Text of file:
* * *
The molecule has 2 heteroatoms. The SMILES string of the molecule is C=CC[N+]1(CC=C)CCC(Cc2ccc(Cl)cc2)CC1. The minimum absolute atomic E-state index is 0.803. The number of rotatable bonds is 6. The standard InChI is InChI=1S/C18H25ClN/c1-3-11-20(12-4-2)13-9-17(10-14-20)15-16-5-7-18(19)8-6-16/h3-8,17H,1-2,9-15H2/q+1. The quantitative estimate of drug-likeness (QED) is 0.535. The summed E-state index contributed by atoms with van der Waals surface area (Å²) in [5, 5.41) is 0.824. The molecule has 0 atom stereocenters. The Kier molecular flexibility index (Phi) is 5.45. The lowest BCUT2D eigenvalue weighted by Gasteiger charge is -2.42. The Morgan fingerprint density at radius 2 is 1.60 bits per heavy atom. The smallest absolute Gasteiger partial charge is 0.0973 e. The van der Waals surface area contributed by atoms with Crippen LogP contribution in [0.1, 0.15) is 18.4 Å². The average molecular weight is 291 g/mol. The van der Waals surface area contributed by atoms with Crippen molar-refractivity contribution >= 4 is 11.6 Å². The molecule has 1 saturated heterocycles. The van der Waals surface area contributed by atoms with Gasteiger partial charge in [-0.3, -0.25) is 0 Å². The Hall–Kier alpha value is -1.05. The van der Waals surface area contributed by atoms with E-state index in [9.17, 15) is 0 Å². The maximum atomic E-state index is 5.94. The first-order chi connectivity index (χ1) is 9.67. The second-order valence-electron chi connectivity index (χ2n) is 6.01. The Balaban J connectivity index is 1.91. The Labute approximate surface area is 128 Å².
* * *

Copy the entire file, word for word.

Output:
The molecule has 2 heteroatoms. The SMILES string of the molecule is C=CC[N+]1(CC=C)CCC(Cc2ccc(Cl)cc2)CC1. The minimum absolute atomic E-state index is 0.803. The number of rotatable bonds is 6. The standard InChI is InChI=1S/C18H25ClN/c1-3-11-20(12-4-2)13-9-17(10-14-20)15-16-5-7-18(19)8-6-16/h3-8,17H,1-2,9-15H2/q+1. The quantitative estimate of drug-likeness (QED) is 0.535. The summed E-state index contributed by atoms with van der Waals surface area (Å²) in [5, 5.41) is 0.824. The molecule has 0 atom stereocenters. The Kier molecular flexibility index (Phi) is 5.45. The lowest BCUT2D eigenvalue weighted by Gasteiger charge is -2.42. The Morgan fingerprint density at radius 2 is 1.60 bits per heavy atom. The smallest absolute Gasteiger partial charge is 0.0973 e. The van der Waals surface area contributed by atoms with Crippen LogP contribution in [0.1, 0.15) is 18.4 Å². The average molecular weight is 291 g/mol. The van der Waals surface area contributed by atoms with Crippen molar-refractivity contribution >= 4 is 11.6 Å². The molecule has 1 saturated heterocycles. The van der Waals surface area contributed by atoms with Gasteiger partial charge in [-0.3, -0.25) is 0 Å². The Hall–Kier alpha value is -1.05. The van der Waals surface area contributed by atoms with E-state index in [9.17, 15) is 0 Å². The maximum atomic E-state index is 5.94. The first-order chi connectivity index (χ1) is 9.67. The second-order valence-electron chi connectivity index (χ2n) is 6.01. The Balaban J connectivity index is 1.91. The Labute approximate surface area is 128 Å².